A Day in an Addiction Recovery Center
“Do what you love and you’ll never work a day in your life”
These and other “coffee mug” career-based philosophical quotes never resonated much for me.
Until the other day.
There was a mess in the back bathroom. The kind of mess a person’s body makes when it’s coming off 5 grams of cocaine used daily for 5 years interacting with detox meds. I calmly walked to the supply closet, found the plastic gloves, bleach and a bucket and set about cleaning up. The clients were all having lunch. Heads turned as I made my way down the hallway sliding into my plastic gloves like Dustin Hoffman applying his Hazmat suit in Outbreak. As I emerged 10 minutes later, I overheard one client say, “Wow, I have a whole new respect for him!”
When the report surfaced with my co-workers that I’d cleaned up the mess comments ranged from, ‘What! I can’t believe Tony went and did that, ‘Tony deserves a raise’. While I couldn’t agree more with the second line, I was confounded by the number of positive comments people I respect were making about me. Confounded that is, until I remembered a conversation I had with a friend from the 12 Step Community a few short days prior to the mess.
He asked me if I knew the difference between being thankful and being grateful. I thought I did, but I also thought I’d let him amuse me by telling me what he thought the difference to be. I still regularly employ the ancient manipulation tactic of using my intellectual superiority to trick me into learning something new. He said, “Being thankful is easy, it doesn’t involve changing anything. If I give you something, you’re ‘thankful’. It involves nothing more than expressing thanks. But being grateful. Being grateful is an attitude. It’s action. Gratitude is measurable through action.’’
It was then I connected the proverbial dots of all those career-based philosophical quotes. I didn’t see cleaning up the mess in the back bathroom as anything outside the scope of my job description. I just did my job, the one I am grateful to have. The job that isn’t a job. The greatest job ever.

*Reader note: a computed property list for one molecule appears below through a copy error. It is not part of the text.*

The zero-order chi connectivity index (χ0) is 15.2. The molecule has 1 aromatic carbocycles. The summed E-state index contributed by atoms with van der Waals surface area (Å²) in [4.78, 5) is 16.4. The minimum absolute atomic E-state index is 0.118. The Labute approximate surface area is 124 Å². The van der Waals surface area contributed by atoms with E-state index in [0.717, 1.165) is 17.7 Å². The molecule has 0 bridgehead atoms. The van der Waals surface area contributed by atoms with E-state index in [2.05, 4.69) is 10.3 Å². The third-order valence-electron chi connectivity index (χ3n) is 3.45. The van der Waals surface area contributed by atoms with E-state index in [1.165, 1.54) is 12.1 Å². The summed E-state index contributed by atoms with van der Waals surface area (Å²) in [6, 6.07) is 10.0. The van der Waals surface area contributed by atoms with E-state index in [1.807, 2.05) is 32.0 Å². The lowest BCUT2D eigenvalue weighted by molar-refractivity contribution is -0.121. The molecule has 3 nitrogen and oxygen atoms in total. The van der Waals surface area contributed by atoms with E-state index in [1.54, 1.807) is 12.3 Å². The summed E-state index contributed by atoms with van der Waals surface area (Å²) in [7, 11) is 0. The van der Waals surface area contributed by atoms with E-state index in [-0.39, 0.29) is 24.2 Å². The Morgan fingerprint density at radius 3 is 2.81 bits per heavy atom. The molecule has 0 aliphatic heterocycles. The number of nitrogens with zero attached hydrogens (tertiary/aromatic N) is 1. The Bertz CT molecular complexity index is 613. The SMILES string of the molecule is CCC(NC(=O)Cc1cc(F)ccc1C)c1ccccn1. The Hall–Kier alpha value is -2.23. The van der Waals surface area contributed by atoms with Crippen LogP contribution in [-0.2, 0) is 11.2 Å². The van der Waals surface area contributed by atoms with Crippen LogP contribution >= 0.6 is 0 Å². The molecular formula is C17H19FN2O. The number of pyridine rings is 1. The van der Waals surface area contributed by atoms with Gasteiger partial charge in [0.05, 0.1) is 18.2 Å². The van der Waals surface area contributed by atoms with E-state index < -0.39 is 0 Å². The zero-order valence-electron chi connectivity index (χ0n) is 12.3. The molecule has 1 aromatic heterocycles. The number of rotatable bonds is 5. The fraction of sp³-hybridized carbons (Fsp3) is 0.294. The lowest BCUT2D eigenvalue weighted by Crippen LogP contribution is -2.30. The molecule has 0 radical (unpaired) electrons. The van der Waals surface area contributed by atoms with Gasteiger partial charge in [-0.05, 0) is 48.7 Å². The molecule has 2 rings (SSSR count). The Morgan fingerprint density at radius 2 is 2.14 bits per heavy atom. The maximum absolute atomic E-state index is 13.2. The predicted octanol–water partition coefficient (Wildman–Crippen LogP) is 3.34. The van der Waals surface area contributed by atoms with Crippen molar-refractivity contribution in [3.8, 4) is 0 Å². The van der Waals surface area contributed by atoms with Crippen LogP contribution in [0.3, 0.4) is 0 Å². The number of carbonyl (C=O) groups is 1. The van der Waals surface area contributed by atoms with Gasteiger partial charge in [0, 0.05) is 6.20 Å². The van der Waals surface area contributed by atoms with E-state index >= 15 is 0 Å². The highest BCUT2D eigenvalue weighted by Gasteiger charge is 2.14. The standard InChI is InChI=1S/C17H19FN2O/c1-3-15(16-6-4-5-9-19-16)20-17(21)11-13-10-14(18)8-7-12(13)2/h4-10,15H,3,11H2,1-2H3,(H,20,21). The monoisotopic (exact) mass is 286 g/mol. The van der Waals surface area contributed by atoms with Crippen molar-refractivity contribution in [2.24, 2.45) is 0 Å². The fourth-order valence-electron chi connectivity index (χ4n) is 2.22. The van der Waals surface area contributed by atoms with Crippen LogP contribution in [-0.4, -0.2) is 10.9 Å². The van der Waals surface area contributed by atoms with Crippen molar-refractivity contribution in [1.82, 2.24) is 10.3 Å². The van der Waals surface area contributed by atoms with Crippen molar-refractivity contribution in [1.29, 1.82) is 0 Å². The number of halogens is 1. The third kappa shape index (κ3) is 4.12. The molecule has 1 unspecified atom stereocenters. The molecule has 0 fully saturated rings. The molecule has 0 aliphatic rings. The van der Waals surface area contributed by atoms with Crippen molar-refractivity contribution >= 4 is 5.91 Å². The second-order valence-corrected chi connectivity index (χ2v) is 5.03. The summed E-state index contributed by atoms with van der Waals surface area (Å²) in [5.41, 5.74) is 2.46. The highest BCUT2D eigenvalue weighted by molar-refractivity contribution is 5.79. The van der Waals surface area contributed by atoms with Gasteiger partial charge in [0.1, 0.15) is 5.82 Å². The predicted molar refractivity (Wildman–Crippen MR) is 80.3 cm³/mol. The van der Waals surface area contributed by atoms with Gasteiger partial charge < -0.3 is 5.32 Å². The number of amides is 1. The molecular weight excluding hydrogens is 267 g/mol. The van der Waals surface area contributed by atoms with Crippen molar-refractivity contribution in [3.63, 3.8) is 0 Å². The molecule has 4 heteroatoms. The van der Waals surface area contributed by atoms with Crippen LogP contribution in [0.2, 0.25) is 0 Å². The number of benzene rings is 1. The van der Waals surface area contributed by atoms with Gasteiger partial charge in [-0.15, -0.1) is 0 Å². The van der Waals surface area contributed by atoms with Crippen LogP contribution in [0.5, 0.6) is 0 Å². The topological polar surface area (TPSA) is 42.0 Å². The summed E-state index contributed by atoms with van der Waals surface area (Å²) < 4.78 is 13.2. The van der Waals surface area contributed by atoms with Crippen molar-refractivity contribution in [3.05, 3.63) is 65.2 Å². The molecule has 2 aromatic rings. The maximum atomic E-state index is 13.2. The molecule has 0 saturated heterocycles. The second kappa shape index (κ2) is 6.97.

Have you ever met someone and said to yourself, “Oh, she’s a teacher” or “Oh yeah, he’s a hedge-fund manager”? People who have those almost innate qualities that seem to make them pre-fabricated for their profession. I worked with a couple of those ladies last year at a school. They seamlessly navigated the murky waters of private, personalized education with an ease and a grace that stupefied me. It was as if they inherently knew how to handle groups of 15 children, meet all their educational, emotional and psychological needs without missing a step. They were efficient in their work; tireless, always on point. While most afternoons by 3 pm I was calculating how fast the bus would have to be going for me to walk out in front of it and end it all!
Toward the end of the school year, the calls started coming in. “How’s it going over there? You ready to come back and do what you’re supposed to be doing? You know 7th graders are not your target audience.” I knew. My 1-year foray back into education confirmed what had been reverberating inside of me for some time now.
and I’ve been back for some time now, but I haven’t been working. You see, I don’t work. I show up physically at Costa Rica Treatment Center 5 days a week and I provide a service, but it’s not work. My job is what all those coffee mugs refer to. It is the giving of myself, of what I’ve learned, how I came to learn it and apply it. It’s what works for me, what doesn’t, what I’ve seen work and not work for others. It’s accumulated knowledge. It’s delivery. It’s packaging. It’s vocation. It is passion.
And one day, not too long ago, it was cleaning up a mess in the back bathroom made by a young man who was as lost and lonely and desperate as a human being can be – a young man who is an absolute joy to be around today.